Clarence C. Wadsworth, noted scholar and linguist, had held the rank of Colonel in the New York National Guard before marrying and settling in Middletown. There he became involved in a forty-year effort to preserve the natural beauty of Wadsworth Falls for all people. By his will which established The Rockfall Corporation, a non-profit organization to administer his plans for the land, the 267 acres were given to the State in 1942.
The Coginchaug River, flowing north along the western fringe of the park has been an important stream providing industrial waterpower. Only the sluiceway of a textile mill remains by Wadsworth Falls in the southwest corner of the park. Nearby, one of the first pistol factories in Connecticut was operated during the 1800's by Simeon North, developer of the interchangeable parts system for firearms used in the Civil War.
Gunpowder was made at the factory established by Jehosophat Starr at Powder Mill Pond in 1794, until the business literally blew up in 1892. Today, the waters of this pond are used as a reserve to replenish the Bone Mill Pond below.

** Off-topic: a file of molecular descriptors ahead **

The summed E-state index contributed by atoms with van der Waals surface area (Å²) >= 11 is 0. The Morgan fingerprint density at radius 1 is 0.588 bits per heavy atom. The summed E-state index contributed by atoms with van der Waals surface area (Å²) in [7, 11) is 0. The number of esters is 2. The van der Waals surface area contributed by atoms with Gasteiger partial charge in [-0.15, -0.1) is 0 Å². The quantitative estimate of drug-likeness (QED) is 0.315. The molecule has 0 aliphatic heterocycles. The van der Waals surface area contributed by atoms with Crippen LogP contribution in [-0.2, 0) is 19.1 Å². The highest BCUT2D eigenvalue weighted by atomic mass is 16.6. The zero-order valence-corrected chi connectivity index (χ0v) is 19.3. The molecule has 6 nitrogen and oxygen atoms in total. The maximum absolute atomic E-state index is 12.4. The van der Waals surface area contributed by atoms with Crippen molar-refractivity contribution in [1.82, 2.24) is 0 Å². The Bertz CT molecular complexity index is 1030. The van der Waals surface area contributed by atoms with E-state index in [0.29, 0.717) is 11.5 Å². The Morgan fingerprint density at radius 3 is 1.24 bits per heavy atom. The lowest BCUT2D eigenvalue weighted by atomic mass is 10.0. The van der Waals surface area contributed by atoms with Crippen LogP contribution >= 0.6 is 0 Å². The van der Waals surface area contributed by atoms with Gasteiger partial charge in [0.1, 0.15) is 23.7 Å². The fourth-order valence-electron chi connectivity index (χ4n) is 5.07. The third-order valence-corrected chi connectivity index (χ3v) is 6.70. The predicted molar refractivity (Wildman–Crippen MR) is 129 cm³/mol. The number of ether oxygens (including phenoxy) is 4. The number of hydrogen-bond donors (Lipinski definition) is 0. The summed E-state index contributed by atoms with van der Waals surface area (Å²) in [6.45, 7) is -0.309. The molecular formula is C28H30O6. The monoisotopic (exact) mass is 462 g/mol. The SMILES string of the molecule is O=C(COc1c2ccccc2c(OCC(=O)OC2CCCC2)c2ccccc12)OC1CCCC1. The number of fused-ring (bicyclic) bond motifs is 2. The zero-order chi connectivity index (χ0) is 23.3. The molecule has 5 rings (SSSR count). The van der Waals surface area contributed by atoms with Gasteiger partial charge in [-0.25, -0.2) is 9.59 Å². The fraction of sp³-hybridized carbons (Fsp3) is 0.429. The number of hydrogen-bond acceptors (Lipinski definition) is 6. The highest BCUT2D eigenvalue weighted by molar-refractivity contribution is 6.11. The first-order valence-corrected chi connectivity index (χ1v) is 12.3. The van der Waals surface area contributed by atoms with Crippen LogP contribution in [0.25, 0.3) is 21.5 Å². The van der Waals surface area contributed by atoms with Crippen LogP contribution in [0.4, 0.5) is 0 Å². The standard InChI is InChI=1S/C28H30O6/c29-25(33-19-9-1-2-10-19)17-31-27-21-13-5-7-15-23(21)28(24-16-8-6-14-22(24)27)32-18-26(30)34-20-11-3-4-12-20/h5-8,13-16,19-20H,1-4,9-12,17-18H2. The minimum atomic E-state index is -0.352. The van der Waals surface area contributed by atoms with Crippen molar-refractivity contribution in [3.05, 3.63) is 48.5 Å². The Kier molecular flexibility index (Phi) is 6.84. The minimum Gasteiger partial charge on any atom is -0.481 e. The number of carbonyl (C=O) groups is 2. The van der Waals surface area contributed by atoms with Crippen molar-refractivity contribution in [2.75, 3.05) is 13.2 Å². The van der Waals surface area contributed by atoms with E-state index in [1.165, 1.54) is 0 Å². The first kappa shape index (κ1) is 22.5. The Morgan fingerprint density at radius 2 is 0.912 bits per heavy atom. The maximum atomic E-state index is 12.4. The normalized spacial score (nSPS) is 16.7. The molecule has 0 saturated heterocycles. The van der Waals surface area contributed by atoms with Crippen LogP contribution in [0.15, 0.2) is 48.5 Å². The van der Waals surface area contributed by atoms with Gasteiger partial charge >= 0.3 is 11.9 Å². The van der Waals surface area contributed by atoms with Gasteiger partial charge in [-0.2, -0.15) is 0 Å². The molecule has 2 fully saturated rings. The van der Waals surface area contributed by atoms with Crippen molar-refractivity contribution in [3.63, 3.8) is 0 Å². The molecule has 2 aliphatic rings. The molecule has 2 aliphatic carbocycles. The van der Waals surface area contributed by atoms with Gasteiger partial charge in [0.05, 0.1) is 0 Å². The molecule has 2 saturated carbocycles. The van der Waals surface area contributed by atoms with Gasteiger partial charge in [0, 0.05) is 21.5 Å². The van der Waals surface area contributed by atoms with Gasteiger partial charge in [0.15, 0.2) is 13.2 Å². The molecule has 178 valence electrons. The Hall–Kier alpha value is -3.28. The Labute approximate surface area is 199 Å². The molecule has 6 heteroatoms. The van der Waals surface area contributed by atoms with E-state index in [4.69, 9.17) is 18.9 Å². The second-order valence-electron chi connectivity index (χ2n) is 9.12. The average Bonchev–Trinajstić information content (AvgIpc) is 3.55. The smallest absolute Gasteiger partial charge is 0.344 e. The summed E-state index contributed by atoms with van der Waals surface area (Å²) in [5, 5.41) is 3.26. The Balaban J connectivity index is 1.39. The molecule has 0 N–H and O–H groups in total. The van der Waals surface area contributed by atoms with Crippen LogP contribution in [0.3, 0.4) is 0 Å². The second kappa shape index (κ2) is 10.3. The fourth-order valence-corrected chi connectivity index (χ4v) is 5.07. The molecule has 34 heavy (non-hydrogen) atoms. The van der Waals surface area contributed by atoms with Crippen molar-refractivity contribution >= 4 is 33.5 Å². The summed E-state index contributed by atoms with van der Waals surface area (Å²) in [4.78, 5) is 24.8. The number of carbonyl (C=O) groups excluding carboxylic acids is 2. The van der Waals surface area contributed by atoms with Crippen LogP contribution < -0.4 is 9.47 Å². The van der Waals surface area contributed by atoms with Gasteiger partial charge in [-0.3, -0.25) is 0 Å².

The swimming pool, a saucer-shaped basin hollowed out of the level plain south of Route 157, is paved with a soil cement to prevent water from leaching out. Water pumped from a series of inter-connected wells located near the river is directed into the pool creating a circulating effect.
There is a level walk from the parking area on Cherry Hill Road, off Route 157, to the brink of the falls. A trail system connects the falls with the main swimming/picnicking area and other scenic areas of the park. From a stone bridge used by the Colonel, the trail passes through densely wooded areas, the Little Falls and several meandering streams.
Others may wish to explore or fish the cold waters of the Coginchaug River. Here, beneath great hemlocks and noble oaks, nature provides her own air-conditioning. Wadsworth Falls was designated as a park in 1942.